Masami Teraoka, Madonna and Geisha Pieta from The Cloisters Last Supper series, 2009-2014, oil on panel with gold leaf frame, 120 x 120 x 3 inches
That said, if the MAC invited Bishop Farrell of the Catholic Diocese of Dallas for a private viewing, or better yet, showed the work to William Donohue of the Catholic League, real outrage could be generated. But for me, a secular and somewhat jaded art viewer, the work seemed delightfully naughty, like The Virgin Spanking the Christ Child before Three Witnesses: Andre Breton, Paul Eluard, and the Painter by Max Ernst but combined with an eroticism that recalls de Sade. And this connection makes me want to label the work surrealism. It's hard to do surrealism in the 21st century without it seeming a bit trite. But Teraoka overwhelms us with the size of these pieces and the sheer quantity of perverse images. The work makes an impact. In that way, I'd relate it to the work of Paul McCarthy or Jake and Dinos Chapman. And that art is not for everyone, obviously. But there is a part of me that likes to be shocked--that likes to exclaim, "Outrageous!"
Terrell James, Reason, 2013, oil on canvas, 66 x 66 inches
Next I went to see another of the Houston artists showing in Dallas. Terrell James was having an opening at Barry Whistler Gallery. The show was full of brightly colored abstractions like Reason. I don't know where she started out as an artist; she is much younger than the generations that pioneered abstract expressionism and color field painting, which her work reminds me of, but she continues that tradition of abstraction. I see echoes of Helen Frankenthaler, Clyfford Still, Hans Hoffman and Dorothy Hood in her work, particularly in her use of broad flat areas of color, vigorously applied.
Terrell James, (left) Divided Sight 7, 2013, Chinese watercolor on paper, 30 x 22 inches and (right) Divided Sight 6, 2013, Chinese watercolor on paper, 30 x 22 inches
This flatness was especially emphasized with James' Chinese watercolor paintings. I asked James what "Chinese watercolor" was, and she told me that they were literally watercolor paints she bought in China. They have a gouache-like quality. What struck me about these paintings, which invariably would consist of areas of more-or-less flat color underneath a layer of thin black drawn lines, is how much they seemed like silkscreen prints. They had that bold, poster-like quality, and the intensity of the colors reinforced this.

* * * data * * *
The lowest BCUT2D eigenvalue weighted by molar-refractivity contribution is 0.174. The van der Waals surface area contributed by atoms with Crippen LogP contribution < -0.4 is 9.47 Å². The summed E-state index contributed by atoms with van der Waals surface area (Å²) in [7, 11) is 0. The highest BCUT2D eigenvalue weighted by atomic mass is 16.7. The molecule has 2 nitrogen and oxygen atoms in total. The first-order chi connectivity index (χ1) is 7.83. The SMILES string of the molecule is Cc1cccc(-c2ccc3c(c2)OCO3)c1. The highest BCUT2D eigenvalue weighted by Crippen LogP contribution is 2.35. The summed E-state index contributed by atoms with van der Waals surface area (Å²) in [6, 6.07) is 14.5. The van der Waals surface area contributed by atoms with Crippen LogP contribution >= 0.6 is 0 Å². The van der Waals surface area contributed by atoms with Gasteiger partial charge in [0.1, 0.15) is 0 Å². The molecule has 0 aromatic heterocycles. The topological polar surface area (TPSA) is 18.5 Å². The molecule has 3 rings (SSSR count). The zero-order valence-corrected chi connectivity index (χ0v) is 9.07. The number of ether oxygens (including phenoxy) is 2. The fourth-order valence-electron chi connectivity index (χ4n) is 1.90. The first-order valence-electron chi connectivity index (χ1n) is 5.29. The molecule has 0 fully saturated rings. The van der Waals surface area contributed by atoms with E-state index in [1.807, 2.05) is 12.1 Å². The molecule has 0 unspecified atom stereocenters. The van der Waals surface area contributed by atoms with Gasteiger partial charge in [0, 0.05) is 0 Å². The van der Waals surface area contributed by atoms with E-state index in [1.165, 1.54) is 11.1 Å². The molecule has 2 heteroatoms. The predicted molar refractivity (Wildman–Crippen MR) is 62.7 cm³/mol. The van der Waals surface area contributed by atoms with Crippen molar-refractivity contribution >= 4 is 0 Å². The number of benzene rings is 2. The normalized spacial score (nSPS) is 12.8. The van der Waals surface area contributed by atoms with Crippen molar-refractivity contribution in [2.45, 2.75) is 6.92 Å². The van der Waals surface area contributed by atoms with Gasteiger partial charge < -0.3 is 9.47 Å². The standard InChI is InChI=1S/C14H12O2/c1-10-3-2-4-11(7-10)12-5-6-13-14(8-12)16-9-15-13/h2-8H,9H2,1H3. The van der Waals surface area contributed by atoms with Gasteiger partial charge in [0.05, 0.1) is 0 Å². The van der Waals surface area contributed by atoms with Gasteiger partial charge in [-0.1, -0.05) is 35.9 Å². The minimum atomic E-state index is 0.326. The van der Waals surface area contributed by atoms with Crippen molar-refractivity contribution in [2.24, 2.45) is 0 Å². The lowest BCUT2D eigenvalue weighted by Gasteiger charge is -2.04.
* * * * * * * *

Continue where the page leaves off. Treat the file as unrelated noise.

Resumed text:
If you like abstract painting like I do, this is a good show to see. The Houston artists I saw in Dallas--James, Joseph Havel and Geoff Hippenstiel--represented our fair city well.
Francis Giampietro, Before and After installation view, 2014
The next stop was Beefhaus, which is the exhibition space for the art collective Art Beef. (Why is it that two of the alternative art spaces in Dallas are called "haus"?) Beefhaus a small storefront that hasn't been seriously remodeled from whatever it was before (it even has a large, walk-in safe), and based on Francis Giampietro's show Before and After, artists can use the space as they will. That's a useful freedom to have. On their page, Art Beef has this statement:
ART BEEF is a collective of artists based in Dallas, Texas interested in challenging notions of authorship and market structure, while questioning the forms of programming most often associated with other artist-run spaces, galleries, organizations, and institutions. While individual artists ourselves, Art Beef is not intended to serve a platform for our own respective practices. This collaborative project is, therefore, a problematizing exploration of artists as curator without the constraints of either a commercial or not-for-profit art space, examining the status and function of art, particularly within the city of Dallas.They get International Art English extra points for the use of the word "problematizing." And kudos for combining a humorous name, Art Beef, with a humorless statement. Anyway, Giampietro's show was not humorless, but it was obscure.
Francis Giampietro, Before and After installation view, 2014
Like these three jars of liquid on this easel. What were they? I was a little worried that they may be filled with urine, but I went ahead and smelled them anyway. It was beer. (Whew!) And then there was the hole in the wall off to the left. People would peer into it but not cross the threshold for some reason. That little bit of floorboard along the bottom seemed to act as a kind of psychic barrier. They could see a shelf in the other room with a jar on it. The jar was filled with something dark.
Francis Giampietro, Before and After, 2014
If one went ahead and walked into the room (which I did, of course), this is what you saw. The label reads, "ONE WINTER'S BEARD." It was funny to me that people were reluctant to step across that border, and even funnier was what actually was in the room.
But that didn't mask the basic opacity of the show. What were these stamped patterns on the wall? Why was there a stretched piece of pig-skin on the wall? What did the badly framed photos of Renaissance frescos signify?
Francis Giampietro, Before and After, 2014